Craig Culkin - "Stopped Running From Numbers And Nailed 6X Sales Increase In 6 Months!"
Are you willing to walk through the fire?
Sometimes, if your fitness business is stuck, “through the fire” is the only way to get it growing again.
That can mean taking on debt. That can mean putting in long hours of trying to do it all, from personal development to wearing every hat in your business.
And that means enduring the stress of not knowing whether or not all your efforts will pay off. Double the anxiety if other people are counting on you.
But you know what? Sometimes, the harder, steeper path strewn with rocks and thistles and self-doubt gets you to a better place much more quickly than you’d think.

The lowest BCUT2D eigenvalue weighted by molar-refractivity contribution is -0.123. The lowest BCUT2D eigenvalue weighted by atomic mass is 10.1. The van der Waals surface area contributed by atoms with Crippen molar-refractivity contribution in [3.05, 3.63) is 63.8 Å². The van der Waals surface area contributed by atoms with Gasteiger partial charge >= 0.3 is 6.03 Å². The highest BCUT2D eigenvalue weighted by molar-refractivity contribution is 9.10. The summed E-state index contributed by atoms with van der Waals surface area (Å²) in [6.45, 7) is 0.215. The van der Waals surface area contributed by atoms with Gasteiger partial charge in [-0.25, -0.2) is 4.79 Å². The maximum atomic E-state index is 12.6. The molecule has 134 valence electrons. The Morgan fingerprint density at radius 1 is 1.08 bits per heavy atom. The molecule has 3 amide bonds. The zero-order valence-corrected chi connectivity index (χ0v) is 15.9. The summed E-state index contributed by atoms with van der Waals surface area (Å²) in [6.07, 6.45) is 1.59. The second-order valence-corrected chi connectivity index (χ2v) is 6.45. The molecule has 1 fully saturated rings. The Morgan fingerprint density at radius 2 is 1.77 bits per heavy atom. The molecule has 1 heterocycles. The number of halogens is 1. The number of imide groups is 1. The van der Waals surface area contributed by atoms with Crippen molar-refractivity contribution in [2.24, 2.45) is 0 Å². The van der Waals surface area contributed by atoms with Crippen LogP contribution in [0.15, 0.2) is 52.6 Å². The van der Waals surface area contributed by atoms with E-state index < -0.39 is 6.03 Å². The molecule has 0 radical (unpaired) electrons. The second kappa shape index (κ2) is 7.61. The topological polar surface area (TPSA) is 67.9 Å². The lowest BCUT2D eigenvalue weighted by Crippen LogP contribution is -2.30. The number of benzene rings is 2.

Here’s how one fitness business owner endured a brutal, scary period–and with the help of his NPE coach, crushed growth to the point where sales grew 600% in six months.
Business was losing money and partner wanted out
Craig Culkin is a former amateur boxer and professional football (soccer) player now living in Jersey, U.K.
He has run several fitness studios and sports-coaching enterprises: He has managed the fitness concession for a hotel, owned a rapidly growing franchised bootcamp operation, ran a football school, and coached football and boxing, too.
By 2016, Craig had either left or sold those businesses. What remained was a fitness and boxing studio that Craig owned with a partner. The operation was losing money, and his partner wanted to sell at a time when Craig was in the middle of his house renovation and wife Kirsty was expecting their third baby.